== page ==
The lucky ones get out of the places where they’ve historically suffered from slavery, genocide, discrimination, and marginalization, to start anew in places like France, or Ireland.
And when they get here, they fight for every dime they get. Yes, I have had a few unpleasant experiences with Roma people aggressively begging on the street, but at the end of the day, if I had to rely on the charity of other people to feed my children, I’d fight tooth and nail to get any money I could out of our ungenerous citizenry.
A few days ago, I met had a chance meeting with a Hungarian living in Ireland. So I excitedly told him that I had traveled all around his country, documenting the plight of the Roma people. His facial expression turned from one of delight to disgust. “The Roma people?” he offered with a condescending snort.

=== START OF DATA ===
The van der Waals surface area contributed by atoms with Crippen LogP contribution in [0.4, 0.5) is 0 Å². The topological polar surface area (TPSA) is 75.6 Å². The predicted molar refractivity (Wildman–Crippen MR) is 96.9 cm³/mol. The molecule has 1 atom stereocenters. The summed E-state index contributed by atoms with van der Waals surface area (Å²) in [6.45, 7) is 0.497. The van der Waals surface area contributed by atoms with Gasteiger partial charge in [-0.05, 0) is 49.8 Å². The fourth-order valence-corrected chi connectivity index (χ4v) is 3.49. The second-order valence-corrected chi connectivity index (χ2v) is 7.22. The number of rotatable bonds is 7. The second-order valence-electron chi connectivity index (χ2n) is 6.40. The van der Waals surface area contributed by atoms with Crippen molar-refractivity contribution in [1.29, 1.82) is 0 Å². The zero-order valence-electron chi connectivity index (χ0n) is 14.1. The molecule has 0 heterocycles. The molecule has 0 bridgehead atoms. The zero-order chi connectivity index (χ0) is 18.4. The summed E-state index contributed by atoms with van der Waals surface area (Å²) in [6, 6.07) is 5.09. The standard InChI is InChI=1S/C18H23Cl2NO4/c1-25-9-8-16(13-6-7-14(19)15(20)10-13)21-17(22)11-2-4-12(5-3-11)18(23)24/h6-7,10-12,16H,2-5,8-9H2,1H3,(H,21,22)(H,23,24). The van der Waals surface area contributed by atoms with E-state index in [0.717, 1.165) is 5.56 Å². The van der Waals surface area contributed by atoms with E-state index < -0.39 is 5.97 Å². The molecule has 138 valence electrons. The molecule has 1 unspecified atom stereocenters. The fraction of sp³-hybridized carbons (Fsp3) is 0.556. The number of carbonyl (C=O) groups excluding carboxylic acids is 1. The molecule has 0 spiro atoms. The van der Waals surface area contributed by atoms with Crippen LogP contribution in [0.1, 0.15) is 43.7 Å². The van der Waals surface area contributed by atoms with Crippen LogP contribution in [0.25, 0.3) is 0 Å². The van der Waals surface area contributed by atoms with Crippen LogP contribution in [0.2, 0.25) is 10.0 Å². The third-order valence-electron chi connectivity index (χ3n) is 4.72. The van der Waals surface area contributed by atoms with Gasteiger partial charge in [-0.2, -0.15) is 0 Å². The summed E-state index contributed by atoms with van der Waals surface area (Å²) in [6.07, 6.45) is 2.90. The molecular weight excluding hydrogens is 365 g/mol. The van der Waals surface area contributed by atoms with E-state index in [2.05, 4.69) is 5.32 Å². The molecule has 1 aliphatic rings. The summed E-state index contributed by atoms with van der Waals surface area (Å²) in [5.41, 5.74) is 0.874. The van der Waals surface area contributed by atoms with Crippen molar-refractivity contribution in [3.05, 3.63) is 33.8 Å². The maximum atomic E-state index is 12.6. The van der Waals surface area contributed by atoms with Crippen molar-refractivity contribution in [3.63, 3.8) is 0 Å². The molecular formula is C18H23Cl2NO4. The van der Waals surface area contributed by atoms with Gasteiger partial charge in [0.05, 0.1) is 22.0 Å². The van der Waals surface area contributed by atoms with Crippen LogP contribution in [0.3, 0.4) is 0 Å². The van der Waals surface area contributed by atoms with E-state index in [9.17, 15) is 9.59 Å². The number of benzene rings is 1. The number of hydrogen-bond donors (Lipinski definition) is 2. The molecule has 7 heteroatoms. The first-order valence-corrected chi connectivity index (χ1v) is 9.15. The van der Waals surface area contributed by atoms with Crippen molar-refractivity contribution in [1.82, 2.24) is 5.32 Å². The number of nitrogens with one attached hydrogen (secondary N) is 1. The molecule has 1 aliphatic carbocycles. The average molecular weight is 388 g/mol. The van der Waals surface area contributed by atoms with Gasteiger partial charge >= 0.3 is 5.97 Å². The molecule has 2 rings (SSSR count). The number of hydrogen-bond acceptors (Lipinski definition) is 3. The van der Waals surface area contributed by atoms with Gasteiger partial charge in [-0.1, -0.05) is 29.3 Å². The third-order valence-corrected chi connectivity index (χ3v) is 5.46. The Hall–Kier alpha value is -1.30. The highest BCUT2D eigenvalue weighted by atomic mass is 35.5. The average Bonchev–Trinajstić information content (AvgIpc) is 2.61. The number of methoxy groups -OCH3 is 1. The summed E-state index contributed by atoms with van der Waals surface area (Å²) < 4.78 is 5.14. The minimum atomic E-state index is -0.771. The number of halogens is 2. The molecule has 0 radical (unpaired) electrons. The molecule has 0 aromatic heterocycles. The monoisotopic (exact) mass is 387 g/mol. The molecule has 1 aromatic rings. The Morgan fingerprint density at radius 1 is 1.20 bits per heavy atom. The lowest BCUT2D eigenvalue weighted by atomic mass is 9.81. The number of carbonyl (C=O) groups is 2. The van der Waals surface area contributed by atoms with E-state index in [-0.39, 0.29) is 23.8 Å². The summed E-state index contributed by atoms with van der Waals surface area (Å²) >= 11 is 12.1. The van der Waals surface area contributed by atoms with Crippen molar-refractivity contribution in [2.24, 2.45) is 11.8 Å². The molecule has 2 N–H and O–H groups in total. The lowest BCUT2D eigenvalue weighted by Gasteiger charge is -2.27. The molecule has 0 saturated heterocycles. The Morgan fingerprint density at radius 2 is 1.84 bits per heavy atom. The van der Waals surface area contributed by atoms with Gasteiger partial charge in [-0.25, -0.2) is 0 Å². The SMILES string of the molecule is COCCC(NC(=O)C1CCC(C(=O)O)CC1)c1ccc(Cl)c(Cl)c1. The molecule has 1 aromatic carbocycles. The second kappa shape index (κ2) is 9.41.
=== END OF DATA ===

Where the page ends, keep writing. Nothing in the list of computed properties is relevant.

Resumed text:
“Have you been to any of the jails?” Well, no. “They’re full of Roma people.”
Interesting. I spoke about how a legacy of poverty and endless discrimination and marginalization leads to hopelessness, and often, in turn, crime. He cut me off, “The police over there, they are afraid to arrest anybody because they’ll say, hey you’re just doing it because I’m Roma.” He finished this last bit with a satisfied imitation of someone playing the “poor me” card.
I thought about it for a moment, and then I realized that didn’t make any sense.
“Well,” I asked, “are the jails full of Roma people, or are the cops afraid to arrest them? It can’t be both.”
He had no answer for this. He, like millions of others all around the world, had been fed a bunch of tripe about people that are different, and being inclined to dislike what is unfamiliar, he agreed to allow every reason he was given, to support his theory. Even if they were literally contradictory and illogical.
Discrimination is never logical. Nor is it permissible.